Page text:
Variables are the speed coming into the hill, and the accelerate/decelerate actions while on the hill. If we assume that the hill is long enough that no matter how fast you start at the bottom, your initial speed will be insignificant to the overall fuel economy.

OK, I don't know the math on this, but my gut feeling is that a constant RPM at the most efficient engine RPM would be the most efficient. This is true on a flat surface, so why not on a hill? This would result in zero acceleration while on the hill, i.e. constant speed. Again, this assumes a very long hill.

What do you experts think?
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James R. Davis
Male Administrator
17372 Posts
[Mentor]


Houston, TX
USA

Honda

GoldWing 1500

Posted - 01/23/2006 :  12:32 AM Follow poster on Twitter  Join poster on Facebook as Friend  
quote:
OK, I don't know the math on this, but my gut feeling is that a constant RPM at the most efficient engine RPM would be the most efficient. This is true on a flat surface, so why not on a hill? This would result in zero acceleration while on the hill, i.e. constant speed. Again, this assumes a very long hill.



I honestly don't know the answer to the question but I can find no fault in your logic. The math turns out to be quite simple as the difference between running on a flat surface and climbing a hill is only the added amount of force needed to overcome the grade - and that is a fixed amount based on the grade.



(I drew a wheel to represent the entire scoot just to save time. Obviously the CG does not go through the center of either the front or rear wheel.)

The blue arrow is Normal gravity force (weight), say 500 pounds. If the angle of the grade (a) is, say, 20 degrees, then the force that must be added to that which is required on a level road is merely mg * sin(a). Thus, in this example, it would be 171 pounds (500 * sin(20) = 500 * .3420) The power required to climb the slope is calculated using P = V * mg * sin(a) where V is the desired velocity.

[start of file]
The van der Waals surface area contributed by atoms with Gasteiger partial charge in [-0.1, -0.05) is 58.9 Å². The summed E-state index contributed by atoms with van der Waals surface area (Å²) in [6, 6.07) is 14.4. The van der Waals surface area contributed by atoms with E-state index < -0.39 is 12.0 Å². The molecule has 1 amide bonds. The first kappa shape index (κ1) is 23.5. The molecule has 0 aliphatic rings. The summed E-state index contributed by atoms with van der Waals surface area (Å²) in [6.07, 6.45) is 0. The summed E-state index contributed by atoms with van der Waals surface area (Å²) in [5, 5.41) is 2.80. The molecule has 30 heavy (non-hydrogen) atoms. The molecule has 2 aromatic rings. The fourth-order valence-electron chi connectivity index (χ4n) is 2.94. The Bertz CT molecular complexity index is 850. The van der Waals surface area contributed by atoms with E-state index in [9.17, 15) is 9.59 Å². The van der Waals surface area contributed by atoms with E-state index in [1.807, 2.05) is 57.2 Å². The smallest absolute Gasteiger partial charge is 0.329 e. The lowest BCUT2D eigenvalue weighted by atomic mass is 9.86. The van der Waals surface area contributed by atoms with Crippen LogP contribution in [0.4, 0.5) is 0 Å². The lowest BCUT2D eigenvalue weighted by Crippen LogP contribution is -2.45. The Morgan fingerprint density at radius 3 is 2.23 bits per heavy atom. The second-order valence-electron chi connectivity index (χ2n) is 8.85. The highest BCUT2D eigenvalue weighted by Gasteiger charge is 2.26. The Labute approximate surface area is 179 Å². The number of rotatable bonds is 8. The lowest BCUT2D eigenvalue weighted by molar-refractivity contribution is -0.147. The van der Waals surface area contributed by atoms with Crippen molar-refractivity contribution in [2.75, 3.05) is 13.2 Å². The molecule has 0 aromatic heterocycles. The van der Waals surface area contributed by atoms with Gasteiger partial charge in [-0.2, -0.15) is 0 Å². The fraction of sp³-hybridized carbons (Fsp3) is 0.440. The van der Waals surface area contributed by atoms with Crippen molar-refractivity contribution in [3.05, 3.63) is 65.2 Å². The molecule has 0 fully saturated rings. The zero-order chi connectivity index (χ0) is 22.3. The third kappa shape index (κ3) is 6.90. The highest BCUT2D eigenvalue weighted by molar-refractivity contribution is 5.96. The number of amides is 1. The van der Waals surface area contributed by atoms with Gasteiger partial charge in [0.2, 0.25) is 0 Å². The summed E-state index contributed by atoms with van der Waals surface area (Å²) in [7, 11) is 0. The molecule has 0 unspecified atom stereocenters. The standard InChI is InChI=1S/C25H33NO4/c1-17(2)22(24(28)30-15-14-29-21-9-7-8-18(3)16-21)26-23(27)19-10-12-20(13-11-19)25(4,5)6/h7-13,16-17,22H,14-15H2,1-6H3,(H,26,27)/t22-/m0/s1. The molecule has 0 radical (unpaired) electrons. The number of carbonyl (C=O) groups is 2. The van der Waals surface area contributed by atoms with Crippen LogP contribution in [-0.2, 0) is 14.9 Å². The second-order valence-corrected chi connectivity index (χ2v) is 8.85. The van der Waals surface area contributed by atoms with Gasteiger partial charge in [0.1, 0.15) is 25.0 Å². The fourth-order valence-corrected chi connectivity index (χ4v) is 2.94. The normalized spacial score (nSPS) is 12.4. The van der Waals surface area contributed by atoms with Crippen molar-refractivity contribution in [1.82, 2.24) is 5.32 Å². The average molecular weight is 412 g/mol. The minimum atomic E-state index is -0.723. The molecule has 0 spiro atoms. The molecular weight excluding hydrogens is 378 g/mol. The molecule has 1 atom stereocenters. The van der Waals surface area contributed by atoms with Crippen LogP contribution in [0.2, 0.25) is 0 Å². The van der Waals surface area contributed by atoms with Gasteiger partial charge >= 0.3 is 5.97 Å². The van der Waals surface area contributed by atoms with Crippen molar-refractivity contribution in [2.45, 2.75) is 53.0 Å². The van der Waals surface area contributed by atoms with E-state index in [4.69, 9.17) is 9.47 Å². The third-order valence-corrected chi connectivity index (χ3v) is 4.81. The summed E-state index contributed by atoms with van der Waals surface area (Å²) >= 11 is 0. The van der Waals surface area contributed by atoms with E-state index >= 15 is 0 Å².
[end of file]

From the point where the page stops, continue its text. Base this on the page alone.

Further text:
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Niebor
Ex-Member

Posted - 01/23/2006 :  8:17 AM
I cant prove it with facts available to me here. But I have had to stretch a gallon of fuel on occasion. I believe the most efficient way is to accelerate easily through the gears reaching the desired speed. The engine should be most efficient between the torque and power curves. Therefore, if your desired speed is produced in a gear less than top, so be it. Let it slow to the bottom of the torque curve as you climb a hill. If it goes below, you must shift to stay within the curve. As you pass the apex of the hill, and begin to gain speed, grab the next gear. If no power is required going down, let it roll in top gear. As you near the bottom of the hill, if you are near the bottom of the torque curve, grab a gear as you start in to the next hill. On and on, until you reach the plains, or the next gas station Again, cant prove it with real numbers, just my .02
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FRE
Standard Member
219 Posts


Albuquerque, NM
USA

Kawasaki

Ninja 500

Posted - 01/23/2006 :  10:15 PM
Way back in the early 1960s, BMW did a test to determine the most economical way to drive their cars; that was before fuel injection.